The impacts of the 28 June 2012 storms on UK road and rail transport

David Jaroszweski, Elizabeth Hooper, Christopher Baker, Lee Chapman, Andrew Quinn

Research output: Contribution to journalArticlepeer-review

27 Citations (Scopus)
490 Downloads (Pure)


Extreme weather events can cause severe disruption to transport systems, greatly reducing the ability to maintain important social and economic functions such as the delivery of goods and materials within the supply chain. There is a need for greater qualitative and quantitative understanding of how transport systems respond under adverse conditions, to inform event management and to aid adaptation actions. The present study uses the intense storms of 28 June 2012 as a case study to present a novel exploration of the impacts of an extreme event using high spatial and temporal resolution transport data for the UK road and rail networks, as well as weather data from the UK Meteorological Office's MIDAS surface station network and NIMROD weather radar. This event caused widespread disruption, severing the main rail links between England and Scotland and causing 10 000 delay minutes to train services throughout the country, as well as causing reduced speeds on local roads and motorways. The present study describes the meteorological situation in the build-up to and during the event, and uses Network Rail train delay data to visualize the way in which the failure of several sections of critical transport infrastructure caused disruption that propagated quickly through the rail network of Great Britain. Highway Agency motorway speed data are used to quantify the impact of this event on the M6 motorway in the West Midlands. Ways in which the insights gained from these data can be used to aid the transport sector in the prioritization of adaptation actions are discussed.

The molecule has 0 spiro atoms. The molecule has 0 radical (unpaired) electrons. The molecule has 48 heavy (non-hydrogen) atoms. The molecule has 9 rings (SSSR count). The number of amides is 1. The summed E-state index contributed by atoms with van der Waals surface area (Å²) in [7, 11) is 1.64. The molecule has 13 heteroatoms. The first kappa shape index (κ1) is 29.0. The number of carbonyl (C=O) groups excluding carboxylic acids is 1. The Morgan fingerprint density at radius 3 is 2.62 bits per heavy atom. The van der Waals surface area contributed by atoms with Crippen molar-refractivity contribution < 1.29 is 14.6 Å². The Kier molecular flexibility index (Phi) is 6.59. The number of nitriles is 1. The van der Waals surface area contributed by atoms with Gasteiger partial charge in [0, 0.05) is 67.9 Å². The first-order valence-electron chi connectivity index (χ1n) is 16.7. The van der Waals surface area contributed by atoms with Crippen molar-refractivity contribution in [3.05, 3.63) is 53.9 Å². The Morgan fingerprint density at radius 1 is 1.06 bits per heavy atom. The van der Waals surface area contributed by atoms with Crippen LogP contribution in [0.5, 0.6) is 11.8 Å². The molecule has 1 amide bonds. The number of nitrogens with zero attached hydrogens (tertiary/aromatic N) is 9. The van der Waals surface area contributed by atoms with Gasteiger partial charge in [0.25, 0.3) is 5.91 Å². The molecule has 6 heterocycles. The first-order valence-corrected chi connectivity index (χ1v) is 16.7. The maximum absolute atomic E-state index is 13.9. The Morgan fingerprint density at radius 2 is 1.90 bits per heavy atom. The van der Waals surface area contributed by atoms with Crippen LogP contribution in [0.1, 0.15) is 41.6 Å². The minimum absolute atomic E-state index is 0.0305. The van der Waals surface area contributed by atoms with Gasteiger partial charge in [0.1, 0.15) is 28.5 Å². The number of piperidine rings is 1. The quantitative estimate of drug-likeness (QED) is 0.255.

Original languageEnglish
Pages (from-to)470-476
JournalMeteorological Applications
Issue number3
Early online date3 Nov 2014
Publication statusPublished - 14 Jul 2015


  • transport
  • extreme events
  • delay propagation
  • climate change adaptation
  • data visualization
  • weather


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